Maurizio Baldinucci

In the immediate post-war years in the United States but also in several other parts of the world, including Italy, the great desire to discover the wonderful underwater world by going beyond the narrow limits allowed by freediving, induced many enthusiasts with a spirit of initiative and artisan skills, but often with little money in their pockets, to invent and manufacture their own air breathing apparatus directly in their home garage.
In Italy, for example, some had managed to find military ARO (oxygen rebreather) units cheaply and used them without knowing how to use  them, often ending up being victims of their ignorance, with numerous accidents with often fatal outcomes. In the USA, however, "little inventors" were very widespread in those years during which the industry was slowly reconverting from predominantly military production towards the needs of a rapidly expanding civilian market. The average American user had to deal with the scarcity of specific products for sport and leisure and also with family finances that the war had often made minimal. For diving enthusiasts, the most desired object at the beginning of the 1950s was undoubtedly the Aqua-Lung, the first true self-contained breathing apparatus (SCUBA unit) invented by the Cousteau-Gagnan duo and which arrived in the United States at the end of 1948 to be then distributed through the U.S. Divers owned by René Bussoz.

The units available were still few compared to the demand but, above all, their price (around 160 dollars for the basic version) was well beyond the reach of most divers' budgets of the time. What to do then? Fortunately, even in this case there was no shortage of surplus military materials, suitable for use and modification for this purpose. The "heart" of what would become the most widespread home-built SCUBA unit in the USA from the immediate post-war period until the mid-1950s was the demand oxygen diluter regulator, identified by the code AN-6004-1, used in the air-oxygen breathing systems of military aircraft of the Second World War and produced by some specialized manufacturers (see figs. 1 and 2).

Fig. 1 Fig. 2

The diluter regulator was of the demand type and was activated by a diaphragm mechanically linked to a valve which was in connection with a small oxygen tank (with a capacity of around 2 liters). Some specific knobs integrated into the regulator allowed the percentage of air, which was sucked in from the aircraft cabin internal environment, and oxygen to be supplied to the operators in a mix to be adjusted according to needs (e.g. flight altitude and severity of the flight maneuvers). Even the small tanks used for these applications could be recovered and used to manufacture these first rudimentary air breathing apparatus. We remember that the SCUBA diving tanks of the sizes we know today were not available on the market at the time and would only have been produced and distributed in significant numbers starting from the second half of the 1950s precisely to satisfy the growing number of enthusiasts of this new sport.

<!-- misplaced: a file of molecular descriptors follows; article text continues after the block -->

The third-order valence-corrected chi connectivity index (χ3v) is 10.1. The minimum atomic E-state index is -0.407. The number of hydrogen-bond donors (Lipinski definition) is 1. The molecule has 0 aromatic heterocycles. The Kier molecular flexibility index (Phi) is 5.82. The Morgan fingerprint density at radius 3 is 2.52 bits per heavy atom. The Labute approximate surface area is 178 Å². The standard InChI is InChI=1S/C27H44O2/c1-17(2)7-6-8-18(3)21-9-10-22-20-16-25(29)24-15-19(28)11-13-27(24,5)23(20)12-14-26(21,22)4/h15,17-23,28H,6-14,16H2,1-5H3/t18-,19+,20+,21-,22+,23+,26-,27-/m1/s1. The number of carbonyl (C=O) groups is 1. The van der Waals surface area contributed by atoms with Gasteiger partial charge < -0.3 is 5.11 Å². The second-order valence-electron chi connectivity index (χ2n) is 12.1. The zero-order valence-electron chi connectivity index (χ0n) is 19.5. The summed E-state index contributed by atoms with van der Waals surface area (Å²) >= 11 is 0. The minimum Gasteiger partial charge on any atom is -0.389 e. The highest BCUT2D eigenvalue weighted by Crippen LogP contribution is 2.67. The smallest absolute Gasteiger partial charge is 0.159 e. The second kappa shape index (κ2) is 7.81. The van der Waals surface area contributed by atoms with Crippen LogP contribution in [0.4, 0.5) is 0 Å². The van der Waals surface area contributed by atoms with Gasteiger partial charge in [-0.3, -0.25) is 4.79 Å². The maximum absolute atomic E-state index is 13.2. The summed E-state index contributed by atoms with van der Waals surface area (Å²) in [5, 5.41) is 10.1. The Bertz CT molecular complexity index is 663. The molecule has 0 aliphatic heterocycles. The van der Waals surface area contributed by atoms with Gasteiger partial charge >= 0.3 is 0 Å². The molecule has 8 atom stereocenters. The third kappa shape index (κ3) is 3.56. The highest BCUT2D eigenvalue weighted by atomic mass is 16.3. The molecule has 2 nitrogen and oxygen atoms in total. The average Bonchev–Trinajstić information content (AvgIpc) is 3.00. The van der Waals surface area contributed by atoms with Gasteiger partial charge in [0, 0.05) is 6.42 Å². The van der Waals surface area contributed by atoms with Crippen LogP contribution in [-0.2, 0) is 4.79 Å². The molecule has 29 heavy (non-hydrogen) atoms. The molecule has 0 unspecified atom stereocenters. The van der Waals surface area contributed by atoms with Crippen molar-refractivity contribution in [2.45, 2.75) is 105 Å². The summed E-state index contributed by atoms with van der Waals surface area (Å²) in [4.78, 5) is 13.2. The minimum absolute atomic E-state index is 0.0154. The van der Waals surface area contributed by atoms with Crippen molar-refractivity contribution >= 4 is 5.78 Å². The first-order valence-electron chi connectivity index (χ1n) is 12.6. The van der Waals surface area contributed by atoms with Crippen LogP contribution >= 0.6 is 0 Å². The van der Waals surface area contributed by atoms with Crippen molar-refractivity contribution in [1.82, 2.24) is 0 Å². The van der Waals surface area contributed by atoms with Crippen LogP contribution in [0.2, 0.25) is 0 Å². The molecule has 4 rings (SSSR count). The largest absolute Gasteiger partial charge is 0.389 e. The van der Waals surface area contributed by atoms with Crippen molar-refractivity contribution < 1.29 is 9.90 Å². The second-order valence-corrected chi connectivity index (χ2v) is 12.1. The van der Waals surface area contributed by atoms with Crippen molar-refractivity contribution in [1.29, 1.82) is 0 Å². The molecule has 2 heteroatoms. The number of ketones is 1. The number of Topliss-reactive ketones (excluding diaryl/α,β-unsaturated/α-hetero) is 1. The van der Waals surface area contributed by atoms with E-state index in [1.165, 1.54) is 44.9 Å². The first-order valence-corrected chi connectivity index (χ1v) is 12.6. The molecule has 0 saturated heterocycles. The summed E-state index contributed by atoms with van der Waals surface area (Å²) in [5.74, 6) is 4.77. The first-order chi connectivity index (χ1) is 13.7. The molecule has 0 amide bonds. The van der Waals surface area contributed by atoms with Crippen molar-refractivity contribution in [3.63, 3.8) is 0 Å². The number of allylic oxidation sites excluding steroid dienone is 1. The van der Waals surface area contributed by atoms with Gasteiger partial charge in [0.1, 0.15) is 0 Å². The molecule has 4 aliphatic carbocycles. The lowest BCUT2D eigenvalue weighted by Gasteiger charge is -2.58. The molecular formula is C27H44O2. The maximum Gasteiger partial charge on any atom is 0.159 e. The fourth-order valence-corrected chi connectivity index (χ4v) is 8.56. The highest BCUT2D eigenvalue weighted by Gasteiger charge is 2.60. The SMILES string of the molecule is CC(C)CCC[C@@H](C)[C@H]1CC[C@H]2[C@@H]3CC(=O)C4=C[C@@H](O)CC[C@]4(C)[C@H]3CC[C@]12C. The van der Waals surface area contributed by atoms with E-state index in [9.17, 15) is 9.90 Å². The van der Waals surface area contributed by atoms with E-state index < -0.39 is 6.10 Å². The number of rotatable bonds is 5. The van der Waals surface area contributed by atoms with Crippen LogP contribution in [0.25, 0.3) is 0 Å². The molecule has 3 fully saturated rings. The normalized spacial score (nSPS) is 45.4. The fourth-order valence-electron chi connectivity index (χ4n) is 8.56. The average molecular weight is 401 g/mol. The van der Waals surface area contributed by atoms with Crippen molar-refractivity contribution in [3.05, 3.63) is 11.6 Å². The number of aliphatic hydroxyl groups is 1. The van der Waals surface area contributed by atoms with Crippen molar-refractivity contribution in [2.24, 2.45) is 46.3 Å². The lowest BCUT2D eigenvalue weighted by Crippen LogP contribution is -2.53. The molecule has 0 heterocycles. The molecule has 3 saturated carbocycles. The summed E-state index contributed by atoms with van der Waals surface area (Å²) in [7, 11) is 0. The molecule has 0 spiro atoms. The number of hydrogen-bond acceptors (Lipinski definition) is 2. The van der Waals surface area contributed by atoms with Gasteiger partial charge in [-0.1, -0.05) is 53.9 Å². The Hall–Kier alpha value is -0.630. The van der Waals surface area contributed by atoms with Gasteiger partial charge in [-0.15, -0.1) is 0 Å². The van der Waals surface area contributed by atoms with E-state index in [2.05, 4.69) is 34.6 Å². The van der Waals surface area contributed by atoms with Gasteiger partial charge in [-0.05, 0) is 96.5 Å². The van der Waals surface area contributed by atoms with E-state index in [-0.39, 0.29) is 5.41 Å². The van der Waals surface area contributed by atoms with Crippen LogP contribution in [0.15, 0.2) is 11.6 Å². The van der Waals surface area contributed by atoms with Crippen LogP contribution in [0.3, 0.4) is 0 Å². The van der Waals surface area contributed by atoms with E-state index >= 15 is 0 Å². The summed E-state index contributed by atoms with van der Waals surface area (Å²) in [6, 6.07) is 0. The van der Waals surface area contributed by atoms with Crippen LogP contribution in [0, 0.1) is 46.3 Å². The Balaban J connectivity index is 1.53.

For a few decades, mainly to suggest solutions and construction techniques to the large audience of "do-it-yourself" enthusiasts, various publications had existed, including the monthly "Popular Science" magazine which, in the July 1953 issue, published the article “How to Build and Use a Diving Lung” (see figs. 3 and 4). The article, written by Herb Pfister, showed the entire process for self-building an air breathing apparatus at home using an AN-6004-1 military oxygen diluter and two small tanks originally used to contain carbon dioxide (probably used in some fire-fighting apparatus or for small inflatable boats) and with a maximum charging pressure of 1800 psi, approximately 124 bar. All the rest of the material described in the article could easily be found in the same military material warehouses or in emporiums that sold metal hardware and carpentry material (bolts, clamps, sheet metal, wooden panels, etc.).

Fig. 3 Fig. 4

The author of the article claimed that the complete scuba unit (obviously excluding mask and fins) could have cost no more than 40 dollars, a value 4 times lower than that needed to purchase a real Aqua-Lung.
Two examples of this self-built breathing apparatus built in those years can be observed in figs. 5 and 6.

Fig. 5 Fig. 6

Since I was lucky enough to find a copy of that magazine issue on one of the many online sites that sell old books and publications, I decided to try building myself this breathing apparatus by following the instructions in the Popular Science article as faithfully as possible. It will be a bit like going back about seventy years and experiencing the same joys and perhaps the same frustrations as our predecessors who, in order to satisfy their boundless desire to dive, were not afraid of facing challenges and difficulties of all kinds.
In particular, reading the original article and observing the technical solutions implemented, my main doubts were related to the real performances in terms of respiratory effort and air flow rates which could be offered by this device.
Of course, after about seventy years, it was completely unlikely or impossible to find exactly the same materials indicated in the article. For some components I therefore had to choose alternative solutions that did not substantially modify the functioning and performance of the original materials. These components were then assembled into the breathing apparatus in the same positions shown in the 1953 article. I also tried to follow as faithfully as possible the same construction and assembly sequences indicated in the magazine.

Tanks and connecting manifold

To remain aligned with the original scope of this work, namely that of building a self-contained underwater breathing apparatus using materials from other applications, I purposely decided not to choose tanks dedicated to underwater purposes which today are widely available in almost all the sizes. The choice fell on two 2-litre oxygen tanks used in medical applications (oxygen breathing systems for hospitals and ambulances). These tanks, which were found in Germany as used material at a very low price, are equipped with outlet valves with a 3/4" GAS male threaded connection which is the standard used in that country for these applications (see figs. 7 and 8). The tanks were provided with a hydrostatic test approval still valid.